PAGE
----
Episode 25 – MERRY CHRISTMAS. A super stacked festive show with some incredible stars of 2012. Our show includes interviews with Ellie Greenwood, Timoth Olson, Western States RD Craig Thornley, Ryan Sandes and Lizzy Hawker. We announce the winners of ‘A Year inthe life of…’. Talk Training is about heart rate training and Karl, Ian Sharman and myself review the year. Merry Christmas to you all and thank you for making 2012 a great year!

ITunes http://itunes.apple.com/gb/podcast/talk-ultra/id497318073

Libsyn – feed://talkultra.libsyn.com/rss

Website – talkultra.com


Merry Christmas everybody and we would like to take this opportunity to thank you all for your fantastic support in 2012. The Talk Ultra community is nothing without all of you.

Here is to a fantastic 2013 !

00:00:00 Intro and hold your breath….. a Christmas jingle from Ian

00:02:40 Show start

00:11:40 Ellie Greenwood talks about an incredible 2012 season and what lies in store for 2013

00:32:50 Back to the show

00:38:30 Craig Thornley is the new RD for Western States. He takes the reigns in 2013 and in our interview we discuss the iconic 100 miler

01:05:58 Back to the show.

01:09:36 Timothy Olson discusses setting that CR at Western States and how life has had to adapt to the birth of his first child.

01:28:25 Ryan Sandes tells us about a superb 2012 and how he has become one of the premier ultra runners in the world.

01:48:20 ‘A Year in the life of….’ we announce the winners!

01:51:30 A quick chat with the female winner – A Year in the life of…

01:56:20 A quick chat with the male winner – A Year in the life of…

02:02:00 News

02:22:40 Blog – Joe Grant – Alpine Works

02:23:50 Talk Training with Marc Laithwaite – Hear Rate Training

02:51:12 An interview with Lizzy Hawker… Lizzy needs no introduction. In 2012 she won UTMB for the 5th time, won Run Rabbit Run and then set a CR at Spartathlon, all within a few weeks. We discuss her career and what makes her tick.

03:19:28 A Meltzer Moment with Speedgoat Karl

03:21:40 Up and Coming Races

03:22:55 Close


Salomon Sense Ultra

The long awaited ‘Sense Ultra‘ has arrived. THANK YOU Santa……

As many of you will know, the ‘Sense‘ has become the shoe of choice for those who are wanting to run on trail with a minimalist and responsive shoe. However, we can’t all be as efficient as Kilian Jornet or Andy Symonds.

The Sense Ultra offers a little more but holds true to all the elements that have made the ‘sense’ so popular.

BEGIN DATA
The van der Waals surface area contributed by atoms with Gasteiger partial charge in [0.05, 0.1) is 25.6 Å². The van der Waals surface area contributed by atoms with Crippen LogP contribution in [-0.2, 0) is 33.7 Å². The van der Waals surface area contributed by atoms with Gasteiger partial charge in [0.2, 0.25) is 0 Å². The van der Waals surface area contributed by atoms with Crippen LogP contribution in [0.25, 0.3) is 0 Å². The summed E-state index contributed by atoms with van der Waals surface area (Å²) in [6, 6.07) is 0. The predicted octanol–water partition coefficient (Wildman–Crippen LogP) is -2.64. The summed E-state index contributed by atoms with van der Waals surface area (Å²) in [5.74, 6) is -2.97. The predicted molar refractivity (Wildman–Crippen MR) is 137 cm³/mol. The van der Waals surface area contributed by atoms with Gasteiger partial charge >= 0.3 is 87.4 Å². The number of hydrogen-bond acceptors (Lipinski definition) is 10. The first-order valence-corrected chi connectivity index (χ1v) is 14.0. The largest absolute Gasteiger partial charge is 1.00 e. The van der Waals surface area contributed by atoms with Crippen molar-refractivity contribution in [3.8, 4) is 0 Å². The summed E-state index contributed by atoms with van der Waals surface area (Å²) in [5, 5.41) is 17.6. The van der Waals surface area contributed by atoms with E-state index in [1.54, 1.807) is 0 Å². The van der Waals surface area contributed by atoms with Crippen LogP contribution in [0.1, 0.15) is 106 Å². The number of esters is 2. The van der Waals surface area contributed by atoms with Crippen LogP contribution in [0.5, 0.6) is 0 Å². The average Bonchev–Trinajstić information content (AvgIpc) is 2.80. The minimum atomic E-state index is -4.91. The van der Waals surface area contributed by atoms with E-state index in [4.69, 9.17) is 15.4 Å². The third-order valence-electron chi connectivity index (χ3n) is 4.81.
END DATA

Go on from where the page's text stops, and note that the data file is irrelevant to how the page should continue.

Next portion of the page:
The Salomon S-LAB Sense Ultra Racing is one of the lightest trail shoes ever made. It is heavier than the Sense but has added strengthening of the sole for longer and harder races.

It has the new lacing system: Quicklace this reduces the weight of Sense.
Dynamic Traction:  allows the Salomon S lab Sense  optimum grip in all conditions. It wasdeveloped by Solomon with the greatest athletes without any compromise. It has different grip and texture which has been designed to optimize grip when it is necessary.
EndoFit: has an inner liner to the shoe designed for positioning the foot optimally.
Drop: a low 4mm drop to provide a natural contact and feel with the ground.
OS TENDON: Thanks to this system inserted in the sole of the S lab intermediare sense, there is a natural flow with excellent energy return.
Profeet Film: is a protection film that will protect your foot area from angular or sharp objects that are on the trail. The Sense offers maximum protection despite its lightness.
Weight: 240g in 8.5 U.S.

When you lift up the box you think wait a minute… they forgot the shoes! Not so. These ‘runners’ are super light.

The lacing system as with all Salomon in reassuring and holds the foot firm.

The addition of the internal ‘Endofit’ makes the shoe more comfortable than you would ever imagine. They can be a little tight to get on at first and you may initially think; uh oh, wrong size. But once your foot is it is snug and supremely comfortable. The most comfortable shoe I have ever worn.

I am not a small guy and the therefore I always felt the original ‘Sense‘ was maybe just a little too minimal for me… certainly on longer runs! not so with the ‘Ultra’. The additional cushioning is immediately apparent.

The sole has grip but nothing like the ‘SLab Softground‘ or ‘Speedcross‘. The shoe is therefore certainly more suited to road and hard pack (or rocky) trail. If your running in soft ground they perform perfectly but if you are a great deal of mud the added grip of the Soft Ground or Speedcross may be a better choice.

In use they are a dream to wear. On the roads they are light, responsive and provide that feel that I have had with traditional racing flats. The bonus with the ‘Sense Ultra’ is the hold of the foot. The speed lacing and Endofit provide supreme comfort. On the trails this becomes even more apparent as the foot moves from left to right with changes in terrain.

It’s early days in testing but this shoe will not be of my feet for a while… they are so comfortable I would even be tempted to use them as slippers.

Now then, I need to go run…..

As a foot note, (no pun intended) Spring/ Summer 2013 will see a new Sense model – ‘Mantra

I saw this shoe earlier this year at Cavalls del Vent. A couple of the Salomon runners tested the shoe (Emelie Forsberg and Philipp Reiter) By all accounts a great edition to the range but too early to provide some detailed feedback.